Snow and cold weather can have a significant impact on businesses, especially in sectors that rely on outdoor activities, transportation, or consumer demand. Depending on the severity and duration of the winter conditions, businesses may face challenges such as reduced sales, increased costs, disrupted supply chains, or damaged assets. In this article, we will explore some of the ways that cold weather affects different types of businesses and how they can cope with the challenges.
Winter tourism and recreation
One of the most obvious sectors that is affected by cold weather is winter tourism, which includes businesses such as ski resorts, ice skating rinks, snowmobile rentals, and winter festivals. These businesses depend on the availability and quality of snow and ice to attract customers and generate revenue. However, snow and ice are also unpredictable and variable, and can pose risks such as avalanches, injuries, or equipment failures.
According to a report by the World Economic Forum, climate change is expected to reduce the amount and reliability of snowfall in many regions, which will negatively affect the winter tourism industry. Some businesses may have to invest in artificial snowmaking, which can be costly and environmentally harmful, or diversify their offerings to include other activities that are less dependent on snow. Others may have to relocate to higher altitudes or latitudes or close down altogether.
On the other hand, some businesses may benefit from snow and cold weather, especially if they are located in areas that do not usually experience such conditions. For example, the January 2024 Met Office amber cold weather health alert for the UK, with snow expected in some areas created a surge in demand for winter clothing, equipment, and activities, as people wanted to enjoy the rare snowfall. Some businesses, such as sledging parks and winter wonderland events, took advantage of the opportunity and offered unique and fun experiences for customers.
Transportation and logistics
Another sector that is heavily affected by cold weather is transportation and logistics, which includes businesses such as airlines, railways, road haulage, delivery services, and public transport. These businesses rely on the smooth and safe operation of vehicles, infrastructure, and networks to transport people and goods. However, snow and cold weather can cause delays, cancellations, accidents, or breakdowns, which can result in lost revenue, increased costs, customer dissatisfaction, or legal liabilities.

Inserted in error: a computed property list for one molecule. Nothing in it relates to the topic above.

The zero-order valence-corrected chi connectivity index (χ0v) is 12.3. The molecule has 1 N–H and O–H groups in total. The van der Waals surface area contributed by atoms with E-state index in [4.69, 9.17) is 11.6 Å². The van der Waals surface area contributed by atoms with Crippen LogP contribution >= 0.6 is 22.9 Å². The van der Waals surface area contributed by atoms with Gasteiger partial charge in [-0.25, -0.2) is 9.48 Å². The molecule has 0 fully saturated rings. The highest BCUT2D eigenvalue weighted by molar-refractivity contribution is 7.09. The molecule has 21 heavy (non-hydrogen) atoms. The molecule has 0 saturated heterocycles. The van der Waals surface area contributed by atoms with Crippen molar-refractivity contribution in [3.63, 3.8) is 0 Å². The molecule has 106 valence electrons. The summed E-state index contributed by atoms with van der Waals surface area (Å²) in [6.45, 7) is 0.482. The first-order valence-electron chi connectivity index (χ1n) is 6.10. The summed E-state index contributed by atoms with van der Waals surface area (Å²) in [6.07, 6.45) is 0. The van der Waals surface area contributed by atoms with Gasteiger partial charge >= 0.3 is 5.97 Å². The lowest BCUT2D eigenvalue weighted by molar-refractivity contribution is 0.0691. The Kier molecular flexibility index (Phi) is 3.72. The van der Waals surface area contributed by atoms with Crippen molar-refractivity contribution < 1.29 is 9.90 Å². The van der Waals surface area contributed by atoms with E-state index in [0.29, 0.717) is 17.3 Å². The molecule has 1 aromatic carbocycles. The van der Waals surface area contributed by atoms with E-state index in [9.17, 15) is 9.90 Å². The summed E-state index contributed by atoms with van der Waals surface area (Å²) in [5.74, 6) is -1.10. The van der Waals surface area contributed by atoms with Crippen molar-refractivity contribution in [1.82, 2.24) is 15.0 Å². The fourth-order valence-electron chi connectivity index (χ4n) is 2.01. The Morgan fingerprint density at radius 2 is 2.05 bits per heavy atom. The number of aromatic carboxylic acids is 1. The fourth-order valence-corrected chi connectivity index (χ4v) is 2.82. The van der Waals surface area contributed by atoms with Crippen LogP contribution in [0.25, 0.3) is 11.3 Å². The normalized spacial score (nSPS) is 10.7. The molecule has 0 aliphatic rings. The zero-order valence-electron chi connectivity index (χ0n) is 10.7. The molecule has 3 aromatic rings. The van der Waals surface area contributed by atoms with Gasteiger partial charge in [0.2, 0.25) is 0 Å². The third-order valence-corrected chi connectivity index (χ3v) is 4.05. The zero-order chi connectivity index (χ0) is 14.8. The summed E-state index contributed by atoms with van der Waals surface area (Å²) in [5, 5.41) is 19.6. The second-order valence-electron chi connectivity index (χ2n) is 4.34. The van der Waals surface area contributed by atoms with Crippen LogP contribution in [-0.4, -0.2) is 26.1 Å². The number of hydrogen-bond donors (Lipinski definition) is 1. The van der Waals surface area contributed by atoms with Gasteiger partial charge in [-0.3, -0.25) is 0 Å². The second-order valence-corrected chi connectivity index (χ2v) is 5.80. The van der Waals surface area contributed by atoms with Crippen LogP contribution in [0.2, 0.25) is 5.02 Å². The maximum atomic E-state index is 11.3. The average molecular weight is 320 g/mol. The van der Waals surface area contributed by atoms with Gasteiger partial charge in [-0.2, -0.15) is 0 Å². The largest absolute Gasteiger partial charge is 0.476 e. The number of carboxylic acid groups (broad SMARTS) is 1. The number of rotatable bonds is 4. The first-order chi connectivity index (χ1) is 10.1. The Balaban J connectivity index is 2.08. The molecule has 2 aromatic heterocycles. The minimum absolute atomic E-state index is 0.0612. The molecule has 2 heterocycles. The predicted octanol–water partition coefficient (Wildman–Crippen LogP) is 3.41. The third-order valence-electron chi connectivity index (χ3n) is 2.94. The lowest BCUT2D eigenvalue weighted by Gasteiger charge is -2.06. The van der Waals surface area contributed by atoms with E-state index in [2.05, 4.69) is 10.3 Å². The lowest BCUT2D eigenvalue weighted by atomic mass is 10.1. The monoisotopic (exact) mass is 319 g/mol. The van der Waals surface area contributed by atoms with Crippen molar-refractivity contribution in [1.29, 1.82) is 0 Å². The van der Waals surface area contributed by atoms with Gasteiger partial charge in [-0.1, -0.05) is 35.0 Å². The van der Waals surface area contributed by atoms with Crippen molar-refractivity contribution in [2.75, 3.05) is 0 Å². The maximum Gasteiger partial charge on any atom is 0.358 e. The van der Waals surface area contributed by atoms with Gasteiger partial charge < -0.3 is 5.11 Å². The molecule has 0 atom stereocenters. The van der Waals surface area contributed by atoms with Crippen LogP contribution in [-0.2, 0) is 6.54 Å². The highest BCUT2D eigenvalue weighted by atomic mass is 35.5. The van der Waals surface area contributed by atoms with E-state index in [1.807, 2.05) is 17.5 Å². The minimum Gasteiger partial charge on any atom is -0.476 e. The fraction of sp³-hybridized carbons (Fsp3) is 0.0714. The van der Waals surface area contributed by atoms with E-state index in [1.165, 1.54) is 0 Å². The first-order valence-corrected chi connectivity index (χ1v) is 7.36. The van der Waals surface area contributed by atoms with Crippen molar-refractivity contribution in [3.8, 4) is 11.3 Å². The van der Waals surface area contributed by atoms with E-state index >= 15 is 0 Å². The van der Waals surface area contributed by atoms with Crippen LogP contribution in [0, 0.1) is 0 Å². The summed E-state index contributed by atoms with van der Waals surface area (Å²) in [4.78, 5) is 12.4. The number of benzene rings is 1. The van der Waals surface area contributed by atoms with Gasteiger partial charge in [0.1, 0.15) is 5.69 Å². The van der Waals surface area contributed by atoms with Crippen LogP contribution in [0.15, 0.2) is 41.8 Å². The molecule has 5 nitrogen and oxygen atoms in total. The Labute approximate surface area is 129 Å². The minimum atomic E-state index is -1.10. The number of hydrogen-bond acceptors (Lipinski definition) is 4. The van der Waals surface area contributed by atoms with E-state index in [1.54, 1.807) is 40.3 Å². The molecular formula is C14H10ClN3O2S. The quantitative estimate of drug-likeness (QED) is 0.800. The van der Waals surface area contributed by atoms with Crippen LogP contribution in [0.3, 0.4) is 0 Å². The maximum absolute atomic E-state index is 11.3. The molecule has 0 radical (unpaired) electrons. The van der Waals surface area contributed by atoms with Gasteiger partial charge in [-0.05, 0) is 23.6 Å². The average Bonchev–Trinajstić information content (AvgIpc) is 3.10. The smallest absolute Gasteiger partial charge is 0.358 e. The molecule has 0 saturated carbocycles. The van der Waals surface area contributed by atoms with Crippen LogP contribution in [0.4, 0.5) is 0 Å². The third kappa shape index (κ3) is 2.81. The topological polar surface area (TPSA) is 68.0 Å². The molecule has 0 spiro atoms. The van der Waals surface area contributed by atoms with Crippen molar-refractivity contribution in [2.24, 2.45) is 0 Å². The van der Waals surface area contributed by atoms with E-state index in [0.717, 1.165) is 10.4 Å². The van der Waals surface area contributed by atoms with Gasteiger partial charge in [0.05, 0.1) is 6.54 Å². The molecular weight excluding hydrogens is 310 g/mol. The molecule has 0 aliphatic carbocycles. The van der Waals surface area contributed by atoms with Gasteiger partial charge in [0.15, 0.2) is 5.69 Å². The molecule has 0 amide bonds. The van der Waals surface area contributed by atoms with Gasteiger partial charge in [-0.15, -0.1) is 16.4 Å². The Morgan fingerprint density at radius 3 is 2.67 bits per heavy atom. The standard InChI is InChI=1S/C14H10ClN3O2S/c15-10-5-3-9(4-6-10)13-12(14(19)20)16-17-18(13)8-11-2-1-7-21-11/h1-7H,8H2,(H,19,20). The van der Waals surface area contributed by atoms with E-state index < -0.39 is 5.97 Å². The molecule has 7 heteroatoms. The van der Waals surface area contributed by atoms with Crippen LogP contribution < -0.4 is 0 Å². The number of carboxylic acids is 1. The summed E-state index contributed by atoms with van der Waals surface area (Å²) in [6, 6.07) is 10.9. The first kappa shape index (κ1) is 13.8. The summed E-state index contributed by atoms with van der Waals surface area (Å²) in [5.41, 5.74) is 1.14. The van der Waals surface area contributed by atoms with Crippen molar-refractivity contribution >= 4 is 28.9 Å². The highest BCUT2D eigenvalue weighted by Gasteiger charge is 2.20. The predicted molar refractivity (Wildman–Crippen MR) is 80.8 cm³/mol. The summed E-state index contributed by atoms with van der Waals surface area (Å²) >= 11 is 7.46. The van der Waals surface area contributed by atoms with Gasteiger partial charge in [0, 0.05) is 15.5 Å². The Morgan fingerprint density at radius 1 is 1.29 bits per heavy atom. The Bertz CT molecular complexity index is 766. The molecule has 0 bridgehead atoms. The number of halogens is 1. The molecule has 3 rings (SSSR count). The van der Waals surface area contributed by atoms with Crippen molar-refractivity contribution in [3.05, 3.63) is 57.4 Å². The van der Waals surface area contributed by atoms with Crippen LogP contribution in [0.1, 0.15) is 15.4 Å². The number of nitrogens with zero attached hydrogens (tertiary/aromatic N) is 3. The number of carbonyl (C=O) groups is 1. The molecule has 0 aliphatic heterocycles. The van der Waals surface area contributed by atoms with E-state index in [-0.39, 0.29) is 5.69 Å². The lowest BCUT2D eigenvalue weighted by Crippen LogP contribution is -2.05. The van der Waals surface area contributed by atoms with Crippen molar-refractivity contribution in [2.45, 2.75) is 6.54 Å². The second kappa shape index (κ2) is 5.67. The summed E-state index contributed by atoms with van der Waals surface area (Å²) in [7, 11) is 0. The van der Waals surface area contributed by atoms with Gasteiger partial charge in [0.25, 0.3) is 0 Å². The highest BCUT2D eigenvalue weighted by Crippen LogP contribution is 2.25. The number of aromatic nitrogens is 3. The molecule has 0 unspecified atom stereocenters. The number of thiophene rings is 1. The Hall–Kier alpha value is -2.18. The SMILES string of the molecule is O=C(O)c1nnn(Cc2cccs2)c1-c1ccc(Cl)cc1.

According to a study by the European Commission, the economic impact of extreme weather events on the transport sector in the EU was estimated at €15 billion per year between 1998 and 2009, with snow and ice accounting for 37% of the total. Some of the measures that businesses can take to mitigate the impact of cold weather include investing in weather-resistant vehicles and infrastructure, implementing contingency plans and alternative routes, providing accurate and timely information to customers, and collaborating with other stakeholders to coordinate responses.
Retail and hospitality
A third sector that is influenced by cold weather is retail and hospitality, which includes businesses such as shops, restaurants, hotels, and entertainment venues. These businesses depend on consumer demand and spending, which can vary depending on the weather. Snow and cold weather can have both positive and negative effects on consumer behavior, depending on factors such as the type of product or service, the location, the timing, and the mood of the customers.
According to research by Gusto, the retail trade, especially in the leisure and hospitality sectors, was most vulnerable to the impact of cold weather, as customers tend to stay indoors and reduce their spending on non-essential items and services. Some of the strategies that businesses can use to cope with the impact of cold weather include offering discounts, promotions, or delivery options, creating a warm and cosy atmosphere, or providing seasonal products or services that appeal to customers.
Concluding Thoughts on the Impact of Snow on Businesses
In conclusion, snow and cold weather can have a significant impact on businesses in various sectors, such as winter tourism and recreation, transportation and logistics, and retail and hospitality. The impact can be positive or negative, depending on the nature and extent of the winter conditions, and the type and location of the businesses.
Businesses can adopt different strategies to cope with the challenges and opportunities posed by snow and cold weather, such as investing in weather-resistant infrastructure, offering discounts and promotions, or providing seasonal products and services. However, as climate change alters the patterns and frequency of cold weather, businesses may also have to adapt to the changing environment and customer preferences. If you want advice on how to make your business ‘weather-proof’, get in touch!